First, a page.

We have an oligarchy in this country that uses lobbyist money and campaign donations and future high-paying jobs to lure our elected representatives into giving them whatever they want, from weak legislation and carve outs to special tax breaks and tax exemptions. Just voting out the current representatives won’t work. We need to put a Constitutional paywall between mega-donors and Congress. We need to make public the sponsors of campaign ads. We need Sunlight! And we need to make sure that outgoing representatives and their staffs cannot jump to lobbying positions.

If anything really beneficial comes out of the Financial Regulations bill, I’ll be astounded. Even Don’t-Upset-Wall St Geithener and Financially-Captured Summers don’t want anything really meaningful from the legislation.

They all want a weak bill and to be able to say they solved the problem. Who do these representatives really represent? The American people or the banking industry?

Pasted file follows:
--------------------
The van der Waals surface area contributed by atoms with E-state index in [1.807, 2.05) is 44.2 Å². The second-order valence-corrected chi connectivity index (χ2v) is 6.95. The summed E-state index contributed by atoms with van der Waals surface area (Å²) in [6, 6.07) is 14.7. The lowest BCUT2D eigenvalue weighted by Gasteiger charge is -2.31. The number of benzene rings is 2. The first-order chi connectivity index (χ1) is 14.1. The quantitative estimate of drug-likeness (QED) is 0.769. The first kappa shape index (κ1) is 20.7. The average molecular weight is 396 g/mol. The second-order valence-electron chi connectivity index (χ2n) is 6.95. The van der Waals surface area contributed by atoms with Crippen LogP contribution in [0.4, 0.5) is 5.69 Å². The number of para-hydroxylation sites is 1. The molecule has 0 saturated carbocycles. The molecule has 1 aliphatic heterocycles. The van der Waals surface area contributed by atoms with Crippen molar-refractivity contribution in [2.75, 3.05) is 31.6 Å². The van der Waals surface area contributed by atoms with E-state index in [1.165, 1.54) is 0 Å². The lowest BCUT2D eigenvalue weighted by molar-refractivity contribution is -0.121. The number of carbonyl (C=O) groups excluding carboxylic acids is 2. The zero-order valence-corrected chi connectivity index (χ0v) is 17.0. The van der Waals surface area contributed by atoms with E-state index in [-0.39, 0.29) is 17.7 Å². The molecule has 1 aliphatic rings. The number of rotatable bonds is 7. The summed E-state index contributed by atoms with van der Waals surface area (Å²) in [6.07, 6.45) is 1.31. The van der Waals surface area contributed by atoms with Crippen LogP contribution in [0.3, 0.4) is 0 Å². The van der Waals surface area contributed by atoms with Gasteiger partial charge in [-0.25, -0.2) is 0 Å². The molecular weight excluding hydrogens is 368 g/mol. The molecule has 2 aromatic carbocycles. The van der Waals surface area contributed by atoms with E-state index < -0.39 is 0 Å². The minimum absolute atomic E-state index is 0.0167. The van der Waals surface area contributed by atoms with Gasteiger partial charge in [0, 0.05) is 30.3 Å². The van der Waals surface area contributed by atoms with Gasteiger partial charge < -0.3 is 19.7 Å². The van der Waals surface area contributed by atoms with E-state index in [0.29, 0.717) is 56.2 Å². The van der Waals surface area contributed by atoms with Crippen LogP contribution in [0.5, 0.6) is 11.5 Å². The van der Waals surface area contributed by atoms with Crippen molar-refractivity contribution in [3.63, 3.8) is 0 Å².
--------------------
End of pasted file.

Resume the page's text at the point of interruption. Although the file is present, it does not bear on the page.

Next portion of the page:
UPDATE: While our Representatives are working hard to eviscerate financial reform and carve out innumerable special exemptions in political donation “sunlight” legislation, the Senate voted against extending unemployment benefits to the 18 million people unemployed thrown out of work by the financial melt-down. While Wall St. traders and hedge fund managers are making millions each quarter, ordinary workers, who lost their jobs through no fault of their own and have lost their savings and their retirement funds, are told to fend for themselves, that their Senate representatives don’t care about them. Let’s give the megabanks and other mega-corporations yet another chance to destroy what little economic viability the American populace has! Small and mid-sized businesses are being destroyed daily by an oligarchy that only sees them and the American populace as digits – statistics – to be played with. Not human beings. Just numbers!